What do you think about when I say “Spring Cleaning”? I think about airing out, freshening up, and opening our homes and hearts to the joy and relaxation we find when the world is soft and warm. We all love to bless our homes and our families at this hopeful time of year.
But what else do I think about? The work! Spring cleaning is also a time of chores and projects, and learning to use our routines and our baby steps to get the job done in a happy, effective way.
This year I would like for you to think about enlisting your children’s help in spring cleaning, and using it as a lesson in family responsibility and accountability. If you can help your children learn to become more responsible and accountable to others, their teachers will thank you, their future employers will thank you, and their future spouses will thank you!
Accountability and responsibility are best learned when parents and teachers work together as partners.
Parents often get angry when teachers enforce a consequence. Maybe a child has not completed the day’s work and so cannot go out to play, or a child has not earned the points in the reading challenge and so doesn’t get the reward. Perhaps a child doesn’t bring in ice cream money on Friday and so misses out on the treat, or a child talks back to the teacher and gets sent to the principal. Or in high school, a student violates the dress code and gets sent home to change clothes. These are all life lessons!
Teachers feel very strongly that a big part of their job is to teach children to work hard, finish their assignments, turn in work on time, follow rules, and treat others with kindness and respect. And you know what? Success in life really is based more on these attitudes and behaviors – what we used to call “good citizenship” – than on intelligence and academic skills.
So how can parents help to raise good citizens? It all goes back to family responsibility and accountability. Children are part of the family team and have responsibility for age-appropriate chores.
And with that responsibility comes accountability – there is a consequence if children fail to keep their end of the bargain and let the family down. A toddler can help pick up toys and put dirty clothes in the hamper. A preschooler can fold his t-shirts and help set the table. An elementary school-age child can feed the dog, clear the table, fold and put away laundry, and carry in groceries. Pre-teens and teens can successfully do the laundry, clean house, cook meals, and run errands.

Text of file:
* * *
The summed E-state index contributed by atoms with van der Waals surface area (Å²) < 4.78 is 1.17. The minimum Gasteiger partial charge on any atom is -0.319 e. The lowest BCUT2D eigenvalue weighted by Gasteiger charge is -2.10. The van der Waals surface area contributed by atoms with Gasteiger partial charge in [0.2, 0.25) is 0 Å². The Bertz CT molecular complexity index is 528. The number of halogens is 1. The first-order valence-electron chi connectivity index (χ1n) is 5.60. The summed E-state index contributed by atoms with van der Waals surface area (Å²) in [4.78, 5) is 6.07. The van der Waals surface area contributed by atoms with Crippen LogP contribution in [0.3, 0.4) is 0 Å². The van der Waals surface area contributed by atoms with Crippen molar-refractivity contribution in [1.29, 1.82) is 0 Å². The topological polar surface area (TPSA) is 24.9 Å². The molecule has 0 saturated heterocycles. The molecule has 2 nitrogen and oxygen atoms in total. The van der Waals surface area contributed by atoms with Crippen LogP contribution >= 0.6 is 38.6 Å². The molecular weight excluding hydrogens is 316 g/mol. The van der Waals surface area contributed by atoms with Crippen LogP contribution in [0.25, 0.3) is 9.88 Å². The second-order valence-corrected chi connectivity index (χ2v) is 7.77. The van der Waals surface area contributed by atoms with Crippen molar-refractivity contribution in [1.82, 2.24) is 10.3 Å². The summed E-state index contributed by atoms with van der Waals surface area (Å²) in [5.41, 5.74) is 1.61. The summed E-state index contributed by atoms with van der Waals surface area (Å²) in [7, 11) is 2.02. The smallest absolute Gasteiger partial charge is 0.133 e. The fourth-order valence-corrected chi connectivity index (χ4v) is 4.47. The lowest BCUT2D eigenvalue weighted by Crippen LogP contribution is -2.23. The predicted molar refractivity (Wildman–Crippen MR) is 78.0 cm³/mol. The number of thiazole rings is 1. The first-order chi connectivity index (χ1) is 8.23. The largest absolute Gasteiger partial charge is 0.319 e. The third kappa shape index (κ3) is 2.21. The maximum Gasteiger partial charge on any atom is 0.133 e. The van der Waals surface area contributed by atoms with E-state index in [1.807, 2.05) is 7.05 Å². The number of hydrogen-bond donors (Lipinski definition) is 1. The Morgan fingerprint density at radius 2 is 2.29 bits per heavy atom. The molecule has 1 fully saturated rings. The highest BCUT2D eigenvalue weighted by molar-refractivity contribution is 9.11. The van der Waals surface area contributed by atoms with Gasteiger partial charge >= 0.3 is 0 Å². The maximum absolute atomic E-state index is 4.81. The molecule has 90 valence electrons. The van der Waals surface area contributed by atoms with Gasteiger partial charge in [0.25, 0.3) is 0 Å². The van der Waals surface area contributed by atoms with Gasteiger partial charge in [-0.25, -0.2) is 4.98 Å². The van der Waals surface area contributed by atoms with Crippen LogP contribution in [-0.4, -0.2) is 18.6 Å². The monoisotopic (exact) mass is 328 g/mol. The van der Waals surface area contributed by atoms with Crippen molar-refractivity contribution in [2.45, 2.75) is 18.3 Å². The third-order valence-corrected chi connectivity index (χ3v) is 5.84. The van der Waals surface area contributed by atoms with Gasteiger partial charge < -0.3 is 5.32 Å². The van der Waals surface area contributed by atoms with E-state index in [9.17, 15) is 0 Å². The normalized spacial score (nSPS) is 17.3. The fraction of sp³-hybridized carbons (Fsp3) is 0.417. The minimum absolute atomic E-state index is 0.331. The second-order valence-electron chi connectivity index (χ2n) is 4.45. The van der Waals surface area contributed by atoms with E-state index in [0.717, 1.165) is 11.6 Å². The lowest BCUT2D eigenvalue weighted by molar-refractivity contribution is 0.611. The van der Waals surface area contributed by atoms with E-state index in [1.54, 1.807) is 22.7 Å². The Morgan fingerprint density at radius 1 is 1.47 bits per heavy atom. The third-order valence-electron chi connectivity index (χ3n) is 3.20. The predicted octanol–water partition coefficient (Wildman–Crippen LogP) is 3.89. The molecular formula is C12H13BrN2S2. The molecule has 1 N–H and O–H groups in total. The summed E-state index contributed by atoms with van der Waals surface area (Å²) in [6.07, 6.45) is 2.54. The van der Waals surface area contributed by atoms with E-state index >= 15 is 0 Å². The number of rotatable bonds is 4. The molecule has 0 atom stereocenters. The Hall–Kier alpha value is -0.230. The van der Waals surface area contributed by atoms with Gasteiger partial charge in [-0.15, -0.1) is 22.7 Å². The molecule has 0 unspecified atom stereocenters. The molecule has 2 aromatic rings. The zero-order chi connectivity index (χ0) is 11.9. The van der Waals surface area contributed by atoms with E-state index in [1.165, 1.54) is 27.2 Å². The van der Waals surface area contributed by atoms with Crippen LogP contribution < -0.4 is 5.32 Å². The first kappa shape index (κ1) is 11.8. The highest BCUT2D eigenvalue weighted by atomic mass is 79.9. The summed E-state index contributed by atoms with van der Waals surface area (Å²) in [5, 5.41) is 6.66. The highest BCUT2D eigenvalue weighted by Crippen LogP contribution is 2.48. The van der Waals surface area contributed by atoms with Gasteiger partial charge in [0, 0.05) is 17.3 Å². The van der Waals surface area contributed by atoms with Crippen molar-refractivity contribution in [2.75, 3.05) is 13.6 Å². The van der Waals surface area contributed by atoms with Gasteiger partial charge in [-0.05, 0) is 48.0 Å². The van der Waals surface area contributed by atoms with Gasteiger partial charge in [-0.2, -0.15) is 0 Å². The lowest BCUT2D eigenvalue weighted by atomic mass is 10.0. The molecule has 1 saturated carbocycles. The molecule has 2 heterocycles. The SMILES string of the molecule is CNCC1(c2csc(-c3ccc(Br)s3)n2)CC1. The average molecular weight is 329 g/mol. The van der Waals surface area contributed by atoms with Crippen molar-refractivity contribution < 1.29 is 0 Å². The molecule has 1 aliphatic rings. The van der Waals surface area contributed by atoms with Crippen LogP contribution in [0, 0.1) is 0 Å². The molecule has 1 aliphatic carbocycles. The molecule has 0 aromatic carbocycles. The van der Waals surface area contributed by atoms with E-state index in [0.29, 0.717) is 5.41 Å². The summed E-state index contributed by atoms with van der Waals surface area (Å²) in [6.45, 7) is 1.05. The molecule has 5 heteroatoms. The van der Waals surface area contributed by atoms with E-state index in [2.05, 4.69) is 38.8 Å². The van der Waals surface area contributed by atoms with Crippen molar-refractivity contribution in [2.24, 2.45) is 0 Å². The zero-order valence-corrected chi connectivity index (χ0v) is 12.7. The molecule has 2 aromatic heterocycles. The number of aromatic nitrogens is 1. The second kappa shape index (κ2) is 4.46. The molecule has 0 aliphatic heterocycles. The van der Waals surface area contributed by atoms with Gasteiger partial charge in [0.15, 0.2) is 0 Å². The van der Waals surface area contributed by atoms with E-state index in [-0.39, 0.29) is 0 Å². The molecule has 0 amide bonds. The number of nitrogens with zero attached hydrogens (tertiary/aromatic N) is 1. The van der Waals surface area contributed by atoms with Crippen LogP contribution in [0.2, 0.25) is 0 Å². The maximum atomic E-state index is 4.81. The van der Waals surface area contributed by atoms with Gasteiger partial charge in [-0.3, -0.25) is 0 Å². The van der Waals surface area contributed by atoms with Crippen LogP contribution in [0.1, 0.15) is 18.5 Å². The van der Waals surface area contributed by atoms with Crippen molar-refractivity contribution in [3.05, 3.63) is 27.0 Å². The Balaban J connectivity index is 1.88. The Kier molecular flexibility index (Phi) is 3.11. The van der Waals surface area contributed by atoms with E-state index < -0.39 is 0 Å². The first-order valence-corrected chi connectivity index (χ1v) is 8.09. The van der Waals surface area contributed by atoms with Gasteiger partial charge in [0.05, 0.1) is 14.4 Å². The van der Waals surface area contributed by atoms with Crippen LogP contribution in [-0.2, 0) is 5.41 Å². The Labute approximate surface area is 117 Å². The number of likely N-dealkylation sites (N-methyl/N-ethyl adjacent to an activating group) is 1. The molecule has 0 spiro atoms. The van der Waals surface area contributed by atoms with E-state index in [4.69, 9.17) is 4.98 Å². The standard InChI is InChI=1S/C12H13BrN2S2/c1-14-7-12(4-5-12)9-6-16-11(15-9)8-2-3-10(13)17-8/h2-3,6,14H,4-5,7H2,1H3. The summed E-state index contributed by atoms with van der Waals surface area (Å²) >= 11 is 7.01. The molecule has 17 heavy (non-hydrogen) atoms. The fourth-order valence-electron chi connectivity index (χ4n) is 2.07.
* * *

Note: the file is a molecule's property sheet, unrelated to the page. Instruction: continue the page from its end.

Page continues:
When families set up routines for household chores, children learn valuable skills for school and work. Good citizenship starts at home.
Let’s see how you might set up a routine for chores at home that will teach the citizenship skills that children need to be successful at school and in life:
- Set up a family meeting. Talk about how a family is a team – everybody contributes what they can, and everybody benefits from working together.
- On a big piece of paper, list all the weekly household chores that keep the family running. Pay special attention to the smaller daily chores – setting and clearing the table, doing dishes, feeding pets, picking up.
- On another piece of paper, list everyone’s name. Under each name, list the chores that each family member is able to do. (Parents have the final say on this.)
- Put a star or a happy face next to the three things that each person likes to do the most.
- Put an X or a sad face next to the three things that each person absolutely hates to do. (Remember that the worst chores have to be done, but they can be rotated between family members.)
- Set up a schedule for chores that takes everyone’s strong likes and dislikes into account. Make a grid that has the days of the week across the top and each person’s name down the left side. In each box (person/day), write down the assigned chores for that person on that day. Parents too! And remember – even a small child can and should contribute to the family.
Sounds great – except that chores don’t usually get done unless there are motivators and consequences that are consistently applied. In other words, the schedule will mean nothing unless good things always happen when chores are done and there are always consequences for failing to do chores. There are lots of ways of doing this – here are some ideas:
- Some families base each child’s weekly allowance on the number of chores that child has successfully completed that week. So if the weekly allowance is supposed to be $10.00 and there are 20 chores each week that child is responsible for, then each completed chore is worth 50 cents.
- Other families let children earn privileges by doing their chores. If a child wants to watch TV, use the computer, talk on the cell phone, or pick out a movie, chores have to be finished first.
- Still others allow children to earn “points” toward a reward by doing chores. This can work for material things, or the reward can be a family activity.
What’s the baby step for all this? Pick one chore a day for each family member and decide on one privilege (for example, TV or computer time) that is earned or denied based on completing that chore every day. Do it consistently – no excuses! So that’s your challenge – take the baby step and get going on teaching your kids to be good citizens – in the family, at school, and in the community.